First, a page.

I saw a photo in a magazine recently that got me thinking.
It was of a wooden structure – maybe a bridge – with parts of the timbers broken off.
Visible below the timbers was a young African man in a coloured Tshirt working his way across the gap.
It reminded me of something Martin Parr said in a TV series critiquing aspiring photographers.
He said that the viewer ought to be able to make sense out of the scene and find themselves naturally asking and being interested in ‘What’s going on?’
That’s not a head-scratching ‘What’s going on?’ as in ‘I can’t make head or tail of this.’ but of being genuinely engaged in a narrative that makes sense, and seeing that something is going on and wondering what it is.
I would contrast that with ‘art’ photos that display pretence rather than narrative.
And I would contrast that with candid street photographs where nothing is going on; where’s no narrative. It’s just a shot of a person standing or sitting or looking with very little dynamic movement in the body.Just a passive body snapped in 1/125th second.
Which reminds me of something I heard from a woman who writes and draws graphic novels. She said that recently she had started hiring actors to act out the scenes she intended to draw. And she said that the most successful actors were those who hammed it up like cartoon characters.
When they were being shouted at, for example, they didn’t stand there solidly. They rocked way back on their heels as though the blast of invective was blowing them backwards.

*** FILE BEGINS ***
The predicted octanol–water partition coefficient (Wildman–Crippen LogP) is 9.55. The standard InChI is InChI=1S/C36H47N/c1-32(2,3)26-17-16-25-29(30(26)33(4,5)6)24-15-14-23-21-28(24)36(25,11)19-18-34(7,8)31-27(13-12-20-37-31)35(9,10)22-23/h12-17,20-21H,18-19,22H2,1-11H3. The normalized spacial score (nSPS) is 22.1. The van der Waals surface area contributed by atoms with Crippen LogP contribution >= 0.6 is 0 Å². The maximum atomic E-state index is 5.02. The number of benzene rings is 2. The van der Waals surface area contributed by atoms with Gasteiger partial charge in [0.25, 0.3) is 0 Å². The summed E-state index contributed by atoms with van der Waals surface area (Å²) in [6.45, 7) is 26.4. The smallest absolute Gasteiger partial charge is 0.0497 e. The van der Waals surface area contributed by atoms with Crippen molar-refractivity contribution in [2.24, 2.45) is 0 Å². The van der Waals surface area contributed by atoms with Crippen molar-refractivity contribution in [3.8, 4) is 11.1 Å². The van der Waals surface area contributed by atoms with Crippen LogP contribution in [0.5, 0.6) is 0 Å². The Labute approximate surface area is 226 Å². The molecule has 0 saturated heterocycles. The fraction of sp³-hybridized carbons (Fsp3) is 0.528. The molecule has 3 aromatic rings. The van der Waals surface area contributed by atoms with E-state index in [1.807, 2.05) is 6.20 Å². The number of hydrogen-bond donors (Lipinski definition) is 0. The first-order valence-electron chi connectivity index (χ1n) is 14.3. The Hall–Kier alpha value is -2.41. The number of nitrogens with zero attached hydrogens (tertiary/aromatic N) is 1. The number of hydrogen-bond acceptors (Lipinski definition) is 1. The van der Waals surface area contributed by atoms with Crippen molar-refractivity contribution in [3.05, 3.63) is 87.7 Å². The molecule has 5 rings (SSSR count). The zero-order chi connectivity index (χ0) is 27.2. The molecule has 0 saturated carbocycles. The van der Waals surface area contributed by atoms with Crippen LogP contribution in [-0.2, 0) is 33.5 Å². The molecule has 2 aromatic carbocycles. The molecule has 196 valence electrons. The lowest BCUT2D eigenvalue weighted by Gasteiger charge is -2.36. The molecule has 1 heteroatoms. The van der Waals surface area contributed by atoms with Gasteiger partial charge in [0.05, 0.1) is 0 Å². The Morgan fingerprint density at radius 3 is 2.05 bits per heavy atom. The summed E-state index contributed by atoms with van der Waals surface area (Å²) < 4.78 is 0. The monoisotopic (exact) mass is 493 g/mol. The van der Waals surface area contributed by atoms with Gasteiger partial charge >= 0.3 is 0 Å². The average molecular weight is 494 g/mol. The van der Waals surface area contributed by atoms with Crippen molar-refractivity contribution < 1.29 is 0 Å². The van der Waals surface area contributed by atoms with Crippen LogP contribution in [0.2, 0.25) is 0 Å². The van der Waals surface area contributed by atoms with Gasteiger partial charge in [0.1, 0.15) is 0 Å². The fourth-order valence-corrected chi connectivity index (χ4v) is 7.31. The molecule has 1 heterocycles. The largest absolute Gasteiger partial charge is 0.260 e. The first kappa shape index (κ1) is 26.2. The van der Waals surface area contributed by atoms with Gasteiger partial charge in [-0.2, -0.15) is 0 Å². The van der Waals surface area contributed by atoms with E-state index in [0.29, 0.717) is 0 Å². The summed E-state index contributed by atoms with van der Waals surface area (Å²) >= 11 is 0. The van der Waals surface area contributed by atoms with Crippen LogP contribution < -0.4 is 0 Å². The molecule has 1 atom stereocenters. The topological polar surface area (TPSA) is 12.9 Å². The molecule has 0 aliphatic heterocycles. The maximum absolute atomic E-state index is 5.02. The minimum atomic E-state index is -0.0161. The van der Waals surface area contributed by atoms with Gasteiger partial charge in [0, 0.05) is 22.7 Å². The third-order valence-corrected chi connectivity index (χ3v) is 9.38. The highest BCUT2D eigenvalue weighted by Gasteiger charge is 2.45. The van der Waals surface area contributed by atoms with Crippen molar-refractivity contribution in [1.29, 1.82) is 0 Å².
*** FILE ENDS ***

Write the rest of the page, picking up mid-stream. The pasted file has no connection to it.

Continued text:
Of course a portrait, for example, doesn’t have to have a narrative. I am not saying that all photos have to have a narrative.
And of course – each to their own – and what one man finds interesting another man/woman might not.
But a photo of the type I am talking about – where something is going on – is likely to be successful if it makes sense and make us ask ‘What is going on?’
Prowling For Photos
I don’t spend much time prowling for photos, but galleries and museums are a good place because people are preoccupied. And there are often uncluttered backgrounds, which I like because I like simple photos.
The idea I am always chasing is to find something where there is something going on in the photo. If there is nothing going on then for me it is not a photograph – at least not with an emotional connection.
I do my best to stay away from ridicule and easy targets. I look for subjects that invite us to see the shared experience. And it’s hard, and the photos I see are few and far between.
I took this photo of a woman at the Metropolitan Museum in New York, in a corridor between two galleries. The woman seemed to me to have come to a stop. Beyond the rope barrier there was something, I don’t recall what, maybe a door.
But it was just a little rope and easy to step over. But the tilt of her head, the set of her shoulders, the hand on the wall… they all said to me that she was involved in something that had brought her to a halt.
We’ve all been there, so I felt that I could relate to it in a universal way and that it would make a photograph. And if she wasn’t thinking or feeling any of that, it didn’t matter because I could read it that way – it was readable that way.
I went to listen to a couple of authors at the Book Festival in the summer. They wrote graphic novels and one of them described how for her last book she had had people pose for her in little scenes that she would adapt for the book.
And she said that when she drew the scenes, she over-accentuated their positions.
So if someone was supposed to act surprised, she had them almost falling backwards with their arms in exaggerated positions. And maybe it is like that with photography – that things need to be very easy to see.